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Blisters On A New Finish

Discussion in 'Wood and Canvas' started by doug fogal, Sep 4, 2018.

  1. doug fogal

    doug fogal New Member

    refinished a sweet 1936 old town. It developed blisters when floating. We stripped that paint and used another supply of paint. We let it set up for 1 year+ then put it in the water for a week. Blisters again. (hundreds of small water filled bubbles). It pretty much covers the entire water contact area and seams like it's the top layer of paint. Not positive about the paint layer.
    Craig Johnson likes this.
  2. Benson Gray

    Benson Gray Canoe History Enthusiast Staff Member

    This is not an unusual issue which typically goes away once the canoe has dried out. It often is only a serious problem when the canoe is left in the water for long periods of time (i.e. over 24 hours). Some paints just seem to bond to some fillers better than others. Good luck,

  3. Todd Bradshaw

    Todd Bradshaw Sailmaker

    In marine terms, most enamels and polyurethane paints are labeled and considered "topside paints". This would also apply to stuff like Rustoleum and a lot of hardware store floor enamels. On a boat, the topsides are the parts of the hull which may get splashed or wet in use, but which are out of the water the rest of the time. Topside paints are made to look nice, but generally are vulnerable to blistering, or even peeling when left in contact with the water longer than your typical outing might last. The same is usually true of varnish. Best bet when not actively using your canoe is to get it out of the water. There are "bottom paints" of several types which will tolerate long term immersion, but most are full of copper compounds to prevent slime and algae from growing on the boat and they usually aren't very pretty to look at. They generally aren't something you would want to paint a canoe with.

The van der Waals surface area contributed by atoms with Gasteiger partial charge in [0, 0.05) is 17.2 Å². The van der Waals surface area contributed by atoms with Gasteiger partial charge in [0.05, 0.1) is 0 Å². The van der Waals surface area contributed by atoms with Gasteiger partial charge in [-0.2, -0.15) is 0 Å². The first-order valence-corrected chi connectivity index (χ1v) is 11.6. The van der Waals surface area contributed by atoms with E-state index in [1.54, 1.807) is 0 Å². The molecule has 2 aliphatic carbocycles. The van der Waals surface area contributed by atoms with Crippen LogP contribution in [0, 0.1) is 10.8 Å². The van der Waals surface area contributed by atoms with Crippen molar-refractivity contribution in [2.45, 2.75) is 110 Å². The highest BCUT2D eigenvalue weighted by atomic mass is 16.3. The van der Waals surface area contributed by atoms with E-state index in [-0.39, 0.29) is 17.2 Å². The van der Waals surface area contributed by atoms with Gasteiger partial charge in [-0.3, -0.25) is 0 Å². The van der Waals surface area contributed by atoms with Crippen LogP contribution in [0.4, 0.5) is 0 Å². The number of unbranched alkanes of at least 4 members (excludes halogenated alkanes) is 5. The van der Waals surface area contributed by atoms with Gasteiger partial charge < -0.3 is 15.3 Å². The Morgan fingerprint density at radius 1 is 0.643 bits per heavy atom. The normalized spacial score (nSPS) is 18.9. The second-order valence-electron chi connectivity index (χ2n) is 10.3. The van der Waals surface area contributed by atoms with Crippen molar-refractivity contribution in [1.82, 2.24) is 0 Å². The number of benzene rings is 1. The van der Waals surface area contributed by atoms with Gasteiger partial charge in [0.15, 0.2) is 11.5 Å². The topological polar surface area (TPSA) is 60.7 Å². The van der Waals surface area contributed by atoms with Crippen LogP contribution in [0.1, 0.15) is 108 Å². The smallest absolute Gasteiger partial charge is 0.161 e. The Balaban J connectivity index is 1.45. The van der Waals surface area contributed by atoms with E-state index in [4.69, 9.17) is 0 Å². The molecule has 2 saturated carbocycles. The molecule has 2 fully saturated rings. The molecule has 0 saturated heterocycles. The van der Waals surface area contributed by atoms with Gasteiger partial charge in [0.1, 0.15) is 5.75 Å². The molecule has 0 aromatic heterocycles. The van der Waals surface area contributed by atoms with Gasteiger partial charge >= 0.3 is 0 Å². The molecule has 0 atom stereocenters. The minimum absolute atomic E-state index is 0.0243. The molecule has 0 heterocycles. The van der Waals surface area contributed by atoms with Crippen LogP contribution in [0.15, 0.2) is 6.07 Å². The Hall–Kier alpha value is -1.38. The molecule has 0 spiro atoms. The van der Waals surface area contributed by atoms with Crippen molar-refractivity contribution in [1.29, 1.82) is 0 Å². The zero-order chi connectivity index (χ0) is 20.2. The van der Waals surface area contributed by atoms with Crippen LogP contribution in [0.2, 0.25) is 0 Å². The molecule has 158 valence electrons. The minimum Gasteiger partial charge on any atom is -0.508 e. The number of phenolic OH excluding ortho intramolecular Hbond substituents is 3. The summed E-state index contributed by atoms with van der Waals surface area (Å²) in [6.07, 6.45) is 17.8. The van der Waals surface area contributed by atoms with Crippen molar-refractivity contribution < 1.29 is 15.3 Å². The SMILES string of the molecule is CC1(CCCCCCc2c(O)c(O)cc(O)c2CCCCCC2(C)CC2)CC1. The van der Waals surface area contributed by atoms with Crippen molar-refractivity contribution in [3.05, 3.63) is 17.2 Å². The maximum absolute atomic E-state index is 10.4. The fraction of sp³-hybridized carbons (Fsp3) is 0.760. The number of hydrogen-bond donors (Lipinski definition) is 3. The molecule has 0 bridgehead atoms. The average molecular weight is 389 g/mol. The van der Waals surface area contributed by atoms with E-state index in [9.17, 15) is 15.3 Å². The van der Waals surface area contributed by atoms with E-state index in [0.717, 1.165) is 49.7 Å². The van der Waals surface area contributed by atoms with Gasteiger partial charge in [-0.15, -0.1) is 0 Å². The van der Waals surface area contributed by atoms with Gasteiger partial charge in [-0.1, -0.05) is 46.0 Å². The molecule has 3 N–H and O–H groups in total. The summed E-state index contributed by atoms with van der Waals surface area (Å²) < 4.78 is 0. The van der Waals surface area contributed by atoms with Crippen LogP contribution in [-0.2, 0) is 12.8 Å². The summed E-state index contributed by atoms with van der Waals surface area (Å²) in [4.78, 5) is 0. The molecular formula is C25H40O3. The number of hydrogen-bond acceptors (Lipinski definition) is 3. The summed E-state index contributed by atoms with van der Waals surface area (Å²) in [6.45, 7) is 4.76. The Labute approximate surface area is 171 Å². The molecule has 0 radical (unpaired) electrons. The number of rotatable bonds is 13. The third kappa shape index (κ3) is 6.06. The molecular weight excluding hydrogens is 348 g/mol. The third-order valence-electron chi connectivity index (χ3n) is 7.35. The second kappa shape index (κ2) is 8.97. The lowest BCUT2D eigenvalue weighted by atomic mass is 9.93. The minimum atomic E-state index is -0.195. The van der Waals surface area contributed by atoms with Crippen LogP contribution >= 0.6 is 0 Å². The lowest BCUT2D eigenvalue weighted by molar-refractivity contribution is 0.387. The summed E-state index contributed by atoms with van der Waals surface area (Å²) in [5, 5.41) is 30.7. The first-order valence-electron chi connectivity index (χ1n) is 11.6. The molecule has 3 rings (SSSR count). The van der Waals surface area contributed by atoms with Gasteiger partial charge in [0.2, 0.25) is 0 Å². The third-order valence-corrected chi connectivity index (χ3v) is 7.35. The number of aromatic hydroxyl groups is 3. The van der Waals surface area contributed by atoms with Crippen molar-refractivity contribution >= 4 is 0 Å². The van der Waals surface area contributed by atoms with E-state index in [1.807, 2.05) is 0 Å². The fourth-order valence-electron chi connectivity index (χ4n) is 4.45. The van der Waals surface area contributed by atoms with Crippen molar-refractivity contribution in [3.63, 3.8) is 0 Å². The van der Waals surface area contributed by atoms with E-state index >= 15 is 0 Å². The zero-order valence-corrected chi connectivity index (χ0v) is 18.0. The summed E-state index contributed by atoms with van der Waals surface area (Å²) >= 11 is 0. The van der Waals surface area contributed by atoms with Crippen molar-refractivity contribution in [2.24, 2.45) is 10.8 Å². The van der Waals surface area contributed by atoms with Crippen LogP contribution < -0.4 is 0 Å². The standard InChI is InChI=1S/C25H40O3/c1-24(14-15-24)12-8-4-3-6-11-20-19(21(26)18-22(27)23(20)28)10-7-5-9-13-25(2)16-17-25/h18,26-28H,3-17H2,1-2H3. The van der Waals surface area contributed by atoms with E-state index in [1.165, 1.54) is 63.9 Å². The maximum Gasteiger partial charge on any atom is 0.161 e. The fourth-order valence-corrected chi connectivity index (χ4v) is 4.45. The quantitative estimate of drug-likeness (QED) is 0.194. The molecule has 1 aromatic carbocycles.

The red here is bottom paint (Hydrocoat), the green is topside paint (Brightside). Most bottom paint is similarly dull and kind of ugly. Luckily, the fish don't mind.

    nordica 4.jpg
  4. Andre Cloutier

    Andre Cloutier Firestarter. Wicked Firestarter.

    That’s why on a stripper I’m refinishing or an epoxy filled canvas I can indulge in interlux perfection or epifanes 2 part urethane, as the surface is more stable. And it’s so much harder- even collisions with my 16/30 produced only moderate scuffs. Ha.
  5. Greg Nolan

    Greg Nolan enthusiast

    I know some outfitters and guides who use a traditional shellac bottom. Canoes are used on week-long and longer trips where the canvas has no real chance to dry out until the end of the trips, after which they are stored inside and dry, of course.
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    Atkinson Travelers built by Rollin Thurlow, and a Wilderness Guide built by Jerry Stelmok, on the West Branch of the Penobscot River, Maine

    Jerry put a similar shellac bottom on our new 1889 model, with Petit EZ-Poxy Topside Boat Paint above.
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    I have not heard of any bubbling problems with a shellac bottom.

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